3. Practice the journey to and from school.  This is particularly important if you plan for your child to make the journey on foot or by bike, not so much for you to practice the route in your car!  We all recognise the importance of spending time outdoors and exercising, and if that can be built into the school day then that's a great start.  Our school journey is a mile down a country track, and then a mile back up-hill at the end of the school day, and I want the children to do it on their bikes.  C has only very slowly been building up confidence riding his bike without stabilisers, and Bug is on a balance bike.  For a few weeks now we've been practising a ride to the school and back at least once each week.  Last week was the first time that we made it all the way to the school, and with only a little bit of help on the way back up to the hill.  I hope that continued practice will mean that by the time C gets to school he'll have built up enough strength and stamina that the journey will be a pleasure and not an ordeal at the end of the day.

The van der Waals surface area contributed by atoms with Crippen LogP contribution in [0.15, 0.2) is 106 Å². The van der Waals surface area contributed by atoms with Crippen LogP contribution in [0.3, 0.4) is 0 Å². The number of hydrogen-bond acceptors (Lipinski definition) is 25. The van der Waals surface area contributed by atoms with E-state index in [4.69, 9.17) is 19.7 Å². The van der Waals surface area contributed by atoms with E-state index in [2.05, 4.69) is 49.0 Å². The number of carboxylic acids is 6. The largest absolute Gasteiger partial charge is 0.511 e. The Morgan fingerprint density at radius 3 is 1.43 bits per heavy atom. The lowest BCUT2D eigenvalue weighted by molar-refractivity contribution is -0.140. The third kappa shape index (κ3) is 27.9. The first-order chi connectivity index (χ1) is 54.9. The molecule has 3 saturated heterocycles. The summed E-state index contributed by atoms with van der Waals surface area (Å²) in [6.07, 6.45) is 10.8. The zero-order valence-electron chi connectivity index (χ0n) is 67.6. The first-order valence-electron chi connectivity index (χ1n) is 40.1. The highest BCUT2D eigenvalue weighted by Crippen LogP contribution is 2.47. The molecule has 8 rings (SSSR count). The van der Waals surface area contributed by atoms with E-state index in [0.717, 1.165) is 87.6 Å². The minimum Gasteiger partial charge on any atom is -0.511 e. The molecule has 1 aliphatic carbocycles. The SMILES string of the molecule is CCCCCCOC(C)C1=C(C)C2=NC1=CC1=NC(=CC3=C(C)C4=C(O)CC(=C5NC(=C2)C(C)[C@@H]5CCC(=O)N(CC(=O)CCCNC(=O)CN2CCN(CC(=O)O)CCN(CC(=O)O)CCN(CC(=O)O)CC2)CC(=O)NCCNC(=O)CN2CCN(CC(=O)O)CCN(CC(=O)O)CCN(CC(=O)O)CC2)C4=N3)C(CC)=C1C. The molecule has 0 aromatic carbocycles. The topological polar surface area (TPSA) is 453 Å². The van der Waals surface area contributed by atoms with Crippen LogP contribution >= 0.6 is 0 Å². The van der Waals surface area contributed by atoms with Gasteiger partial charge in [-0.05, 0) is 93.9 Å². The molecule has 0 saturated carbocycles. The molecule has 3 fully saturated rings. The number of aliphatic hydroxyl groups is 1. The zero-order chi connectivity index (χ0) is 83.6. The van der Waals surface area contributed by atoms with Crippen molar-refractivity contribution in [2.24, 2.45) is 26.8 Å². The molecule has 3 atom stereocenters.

4. Ensure that they can dress and go to the toilet independently.  The class teacher may have up to thirty of the little darlings to attend to, he/she can't be expected to help wipe little Susan's bottom, or to do up thirty pairs of shoes and zip thirty coats.  They are responsible for teaching the children many things, but getting dressed and ready for PE or to play outside, and going to the toilet... those are your job.  Make sure that your child has plenty of practice at getting themselves changed, coats and shoes on, and going to the toilet.  Tempting as it might be to do it ourselves for a quick and easy life, it won't do them any favours when they are still putting their outdoor shoes on as all the other children come back in at the end of playtime.